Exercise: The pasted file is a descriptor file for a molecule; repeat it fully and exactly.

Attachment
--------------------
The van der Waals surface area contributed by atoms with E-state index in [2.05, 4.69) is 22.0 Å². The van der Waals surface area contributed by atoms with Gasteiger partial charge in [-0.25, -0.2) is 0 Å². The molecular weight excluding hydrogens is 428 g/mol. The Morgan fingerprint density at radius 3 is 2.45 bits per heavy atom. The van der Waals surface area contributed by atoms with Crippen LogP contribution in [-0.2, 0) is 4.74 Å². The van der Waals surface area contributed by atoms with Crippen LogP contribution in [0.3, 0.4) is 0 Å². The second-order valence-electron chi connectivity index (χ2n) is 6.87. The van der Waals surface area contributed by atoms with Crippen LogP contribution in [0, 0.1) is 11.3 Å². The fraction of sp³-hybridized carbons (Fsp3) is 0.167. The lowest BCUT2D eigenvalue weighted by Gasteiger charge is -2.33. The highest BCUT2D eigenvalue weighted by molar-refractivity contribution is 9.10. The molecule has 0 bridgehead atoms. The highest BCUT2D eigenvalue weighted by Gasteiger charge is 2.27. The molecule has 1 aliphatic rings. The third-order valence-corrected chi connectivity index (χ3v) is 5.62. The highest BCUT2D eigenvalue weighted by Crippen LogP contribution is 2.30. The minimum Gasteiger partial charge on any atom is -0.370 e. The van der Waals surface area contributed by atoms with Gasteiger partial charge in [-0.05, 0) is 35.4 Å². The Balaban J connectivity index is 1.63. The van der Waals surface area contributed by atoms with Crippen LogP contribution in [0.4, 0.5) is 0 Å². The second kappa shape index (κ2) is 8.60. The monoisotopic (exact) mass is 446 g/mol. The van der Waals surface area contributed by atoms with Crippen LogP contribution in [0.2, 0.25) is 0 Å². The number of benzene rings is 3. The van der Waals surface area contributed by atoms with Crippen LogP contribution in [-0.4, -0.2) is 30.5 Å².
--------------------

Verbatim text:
The van der Waals surface area contributed by atoms with E-state index in [2.05, 4.69) is 22.0 Å². The van der Waals surface area contributed by atoms with Gasteiger partial charge in [-0.25, -0.2) is 0 Å². The molecular weight excluding hydrogens is 428 g/mol. The Morgan fingerprint density at radius 3 is 2.45 bits per heavy atom. The van der Waals surface area contributed by atoms with Crippen LogP contribution in [-0.2, 0) is 4.74 Å². The van der Waals surface area contributed by atoms with Crippen LogP contribution in [0.3, 0.4) is 0 Å². The second-order valence-electron chi connectivity index (χ2n) is 6.87. The van der Waals surface area contributed by atoms with Crippen LogP contribution in [0, 0.1) is 11.3 Å². The fraction of sp³-hybridized carbons (Fsp3) is 0.167. The lowest BCUT2D eigenvalue weighted by Gasteiger charge is -2.33. The highest BCUT2D eigenvalue weighted by molar-refractivity contribution is 9.10. The molecule has 0 bridgehead atoms. The highest BCUT2D eigenvalue weighted by Gasteiger charge is 2.27. The molecule has 1 aliphatic rings. The third-order valence-corrected chi connectivity index (χ3v) is 5.62. The highest BCUT2D eigenvalue weighted by Crippen LogP contribution is 2.30. The minimum Gasteiger partial charge on any atom is -0.370 e. The van der Waals surface area contributed by atoms with Gasteiger partial charge in [-0.05, 0) is 35.4 Å². The Balaban J connectivity index is 1.63. The van der Waals surface area contributed by atoms with Crippen LogP contribution in [0.4, 0.5) is 0 Å². The second kappa shape index (κ2) is 8.60. The monoisotopic (exact) mass is 446 g/mol. The van der Waals surface area contributed by atoms with Crippen LogP contribution in [0.2, 0.25) is 0 Å². The number of benzene rings is 3. The van der Waals surface area contributed by atoms with Crippen LogP contribution in [-0.4, -0.2) is 30.5 Å².